Amda Seyon I Amda Seyon I, also Amde Tsiyon and other variants, ( gez, ዐምደ ፡ ጽዮን , am, āmde ṣiyōn, "Pillar of Zion") was Emperor of Ethiopia (nəgusä nägäst) 1314–1344; throne name Gebre Mesqel ( gez, ገብረ ፡ መስቀል , am, g ...
's
Christian Christians () are people who follow or adhere to Christianity, a monotheistic Abrahamic religion based on the life and teachings of Jesus in Christianity, Jesus Christ. The words ''Christ (title), Christ'' and ''Christian'' derive from the Koi ...
troops. Adal originally had its capital in the port city of Zeila, situated in the western Awdal region. The polity at the time was an
Emir Emir (; ar, أمير ' ), sometimes Romanization of Arabic, transliterated amir, amier, or ameer, is a word of Arabic language, Arabic origin that can refer to a male monarch, aristocratic, aristocrat, holder of high-ranking military or politica ...

Emir
ate in the larger
Ifat Sultanate The Sultanate of Ifat, or Awfat was a medieval Somali Muslim Muslims () are people who follow or practice Islam, a Monotheism, monotheistic Abrahamic religions, Abrahamic religion. The derivation of "Muslim" is from an Arabic language, Arabi ...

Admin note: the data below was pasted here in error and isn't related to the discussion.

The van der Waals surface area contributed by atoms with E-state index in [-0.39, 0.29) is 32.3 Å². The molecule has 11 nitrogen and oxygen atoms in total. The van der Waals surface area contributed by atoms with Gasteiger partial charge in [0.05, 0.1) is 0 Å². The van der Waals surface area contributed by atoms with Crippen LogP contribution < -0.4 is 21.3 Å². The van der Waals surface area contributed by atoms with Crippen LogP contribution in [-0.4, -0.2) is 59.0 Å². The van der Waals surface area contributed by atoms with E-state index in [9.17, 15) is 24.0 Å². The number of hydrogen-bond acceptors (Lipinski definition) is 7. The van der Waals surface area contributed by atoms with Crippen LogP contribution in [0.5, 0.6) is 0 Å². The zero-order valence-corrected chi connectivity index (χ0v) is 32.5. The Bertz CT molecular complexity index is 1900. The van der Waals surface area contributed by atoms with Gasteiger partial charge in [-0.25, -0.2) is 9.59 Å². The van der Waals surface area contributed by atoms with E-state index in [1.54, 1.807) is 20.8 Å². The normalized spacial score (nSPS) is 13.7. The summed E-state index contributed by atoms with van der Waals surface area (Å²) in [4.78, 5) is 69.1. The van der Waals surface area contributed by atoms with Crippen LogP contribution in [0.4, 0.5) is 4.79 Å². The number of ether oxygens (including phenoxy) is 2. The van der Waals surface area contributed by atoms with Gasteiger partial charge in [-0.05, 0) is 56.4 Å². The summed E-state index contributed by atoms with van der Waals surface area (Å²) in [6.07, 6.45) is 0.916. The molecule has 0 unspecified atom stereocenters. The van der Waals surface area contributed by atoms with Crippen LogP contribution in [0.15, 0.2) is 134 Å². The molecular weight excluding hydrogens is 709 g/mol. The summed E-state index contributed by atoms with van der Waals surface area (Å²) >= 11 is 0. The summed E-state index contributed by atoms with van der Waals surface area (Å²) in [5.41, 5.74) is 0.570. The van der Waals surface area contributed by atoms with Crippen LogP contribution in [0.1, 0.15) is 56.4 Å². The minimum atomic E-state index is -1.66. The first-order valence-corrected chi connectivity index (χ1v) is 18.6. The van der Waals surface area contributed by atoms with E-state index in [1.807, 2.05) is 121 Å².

Ifat Sultanate
ruled by the
Walashma dynastyThe Walashma dynasty was a medieval Muslim Muslims () are people who follow or practice Islam, a Monotheism, monotheistic Abrahamic religions, Abrahamic religion. The derivation of "Muslim" is from an Arabic language, Arabic word meaning "submi ...
. According to I.M. Lewis, the polity was governed by local dynasties consisting of Afarized Arabs or Arabized Somalis, who also ruled over the similarly established
Sultanate of Mogadishu This article includes a list of successive Muslim states and dynasties from the rise of the Islamic prophet Muhammad and of the Early Muslim conquests which began in 622 CE and continues through to this current day. In the decades after his dea ...
in the Benadir region to the south. Adal's history from this founding period forth would be characterized by a succession of battles with neighbouring
Abyssinia The Ethiopian Empire (), also formerly known by the exonym An endonym (from Greek: , 'inner' + , 'name'; also known as autonym) is a common, internal name A name is a term used for identification by an external observer. They can identify ...